CHICAGO — The American Medical Association (AMA) today launched the #MaskUp campaign, a robust effort to normalize mask wearing in the fight against COVID-19 and to debunk myths associated with masks as physicians combat misinformation. Along with physical distancing and regularly washing hands or using hand sanitizer, wearing a mask is the easiest way to stop the spread of COVID-19. The campaign will provide messaging and guidance to patients and assets to help physicians reinforce the need for masks.
“COVID-19 respects no geographic, demographic or ideological boundaries, and unfortunately it shows no signs of going away any time soon,” said AMA President Susan R. Bailey, M.D. “But there are simple steps we can all take to protect ourselves, our loved ones, and our communities. For starters, we urge everyone to #MaskUp! Make masks part of your daily wardrobe and regular routine. By wearing a cloth mask, practicing physical distancing, and regularly washing our hands, we can all prevent the spread of COVID-19.”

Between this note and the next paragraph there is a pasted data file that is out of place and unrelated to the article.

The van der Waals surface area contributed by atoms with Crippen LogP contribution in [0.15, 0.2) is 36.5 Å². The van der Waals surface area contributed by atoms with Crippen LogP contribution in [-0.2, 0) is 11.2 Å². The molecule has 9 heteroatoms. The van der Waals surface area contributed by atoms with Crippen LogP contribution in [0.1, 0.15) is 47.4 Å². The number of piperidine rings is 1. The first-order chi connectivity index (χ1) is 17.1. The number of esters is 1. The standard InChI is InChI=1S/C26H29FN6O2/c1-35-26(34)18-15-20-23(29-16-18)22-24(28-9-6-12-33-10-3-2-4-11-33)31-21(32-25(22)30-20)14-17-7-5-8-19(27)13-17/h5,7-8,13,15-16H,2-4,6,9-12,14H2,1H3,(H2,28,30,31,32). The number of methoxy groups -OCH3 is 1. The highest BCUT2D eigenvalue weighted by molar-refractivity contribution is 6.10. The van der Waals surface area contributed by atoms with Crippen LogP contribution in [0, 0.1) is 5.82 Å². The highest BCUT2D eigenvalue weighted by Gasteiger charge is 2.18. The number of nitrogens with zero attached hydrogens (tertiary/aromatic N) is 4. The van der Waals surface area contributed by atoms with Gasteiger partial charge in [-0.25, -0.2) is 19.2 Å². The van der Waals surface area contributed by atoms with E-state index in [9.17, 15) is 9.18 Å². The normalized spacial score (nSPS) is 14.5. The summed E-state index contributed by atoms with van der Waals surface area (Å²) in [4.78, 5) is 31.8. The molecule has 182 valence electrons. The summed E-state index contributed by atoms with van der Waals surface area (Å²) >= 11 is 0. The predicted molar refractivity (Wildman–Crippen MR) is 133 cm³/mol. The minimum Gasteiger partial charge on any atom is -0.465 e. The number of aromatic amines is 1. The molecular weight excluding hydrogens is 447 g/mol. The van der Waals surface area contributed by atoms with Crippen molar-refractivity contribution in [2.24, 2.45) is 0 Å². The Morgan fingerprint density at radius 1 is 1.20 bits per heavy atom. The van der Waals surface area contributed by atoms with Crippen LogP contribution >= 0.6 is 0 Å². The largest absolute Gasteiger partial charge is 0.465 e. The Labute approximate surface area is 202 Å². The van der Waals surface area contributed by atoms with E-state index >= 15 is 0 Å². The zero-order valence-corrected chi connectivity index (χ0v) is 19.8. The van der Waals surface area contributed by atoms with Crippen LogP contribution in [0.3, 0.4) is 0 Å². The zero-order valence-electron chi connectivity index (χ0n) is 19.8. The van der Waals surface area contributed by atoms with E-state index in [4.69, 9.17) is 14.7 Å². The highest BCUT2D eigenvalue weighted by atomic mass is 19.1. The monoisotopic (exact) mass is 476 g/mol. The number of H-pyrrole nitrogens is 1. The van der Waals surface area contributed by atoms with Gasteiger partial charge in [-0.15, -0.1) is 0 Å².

The #MaskUp campaign will include social media engagement, FAQs on masks and COVID-19, mythbusters on some of the common misconceptions and misinformation around masks, and continued AMA news stories on COVID-19 and steps people can take to stop the its spread. The campaign toolkit is available here. Follow along on the AMA twitter account @AmerMedicalAssn.
#MaskUp follows on the heels of last week’s PSA launch with the American Hospital Association and American Nurses Association aimed at bolstering mask wearing.
“Masks work. Masks save lives,” Dr. Bailey continued. “So do your part; #MaskUp!”
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The American Medical Association is the physicians’ powerful ally in patient care. As the only medical association that convenes 190+ state and specialty medical societies and other critical stakeholders, the AMA represents physicians with a unified voice to all key players in health care. The AMA leverages its strength by removing the obstacles that interfere with patient care, leading the charge to prevent chronic disease and confront public health crises and, driving the future of medicine to tackle the biggest challenges in health care.